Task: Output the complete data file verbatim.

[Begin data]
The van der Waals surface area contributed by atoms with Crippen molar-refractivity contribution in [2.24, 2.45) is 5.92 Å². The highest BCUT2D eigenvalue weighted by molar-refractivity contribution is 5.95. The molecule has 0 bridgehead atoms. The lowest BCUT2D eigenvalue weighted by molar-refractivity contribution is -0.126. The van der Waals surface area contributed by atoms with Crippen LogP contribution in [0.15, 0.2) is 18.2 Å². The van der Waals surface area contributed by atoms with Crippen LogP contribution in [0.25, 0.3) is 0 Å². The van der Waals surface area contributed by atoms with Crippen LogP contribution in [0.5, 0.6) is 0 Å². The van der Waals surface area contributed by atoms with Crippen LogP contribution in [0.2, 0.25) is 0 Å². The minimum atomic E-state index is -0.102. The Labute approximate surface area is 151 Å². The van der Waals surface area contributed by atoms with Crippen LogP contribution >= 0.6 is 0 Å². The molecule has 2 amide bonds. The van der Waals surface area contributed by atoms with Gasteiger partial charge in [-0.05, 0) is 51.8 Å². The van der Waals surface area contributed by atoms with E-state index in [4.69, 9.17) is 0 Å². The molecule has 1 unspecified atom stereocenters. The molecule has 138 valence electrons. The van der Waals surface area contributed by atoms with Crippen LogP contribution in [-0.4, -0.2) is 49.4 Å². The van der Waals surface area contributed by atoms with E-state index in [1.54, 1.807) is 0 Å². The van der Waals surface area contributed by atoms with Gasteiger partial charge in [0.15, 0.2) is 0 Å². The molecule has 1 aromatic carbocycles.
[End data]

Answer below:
The van der Waals surface area contributed by atoms with Crippen molar-refractivity contribution in [2.24, 2.45) is 5.92 Å². The highest BCUT2D eigenvalue weighted by molar-refractivity contribution is 5.95. The molecule has 0 bridgehead atoms. The lowest BCUT2D eigenvalue weighted by molar-refractivity contribution is -0.126. The van der Waals surface area contributed by atoms with Crippen LogP contribution in [0.15, 0.2) is 18.2 Å². The van der Waals surface area contributed by atoms with Crippen LogP contribution in [0.25, 0.3) is 0 Å². The van der Waals surface area contributed by atoms with Crippen LogP contribution in [0.5, 0.6) is 0 Å². The van der Waals surface area contributed by atoms with Crippen LogP contribution in [0.2, 0.25) is 0 Å². The minimum atomic E-state index is -0.102. The Labute approximate surface area is 151 Å². The van der Waals surface area contributed by atoms with Crippen LogP contribution >= 0.6 is 0 Å². The molecule has 2 amide bonds. The van der Waals surface area contributed by atoms with Gasteiger partial charge in [-0.05, 0) is 51.8 Å². The van der Waals surface area contributed by atoms with E-state index in [4.69, 9.17) is 0 Å². The molecule has 1 unspecified atom stereocenters. The molecule has 138 valence electrons. The van der Waals surface area contributed by atoms with Crippen LogP contribution in [-0.4, -0.2) is 49.4 Å². The van der Waals surface area contributed by atoms with E-state index in [1.54, 1.807) is 0 Å². The van der Waals surface area contributed by atoms with Gasteiger partial charge in [0.15, 0.2) is 0 Å². The molecule has 1 aromatic carbocycles.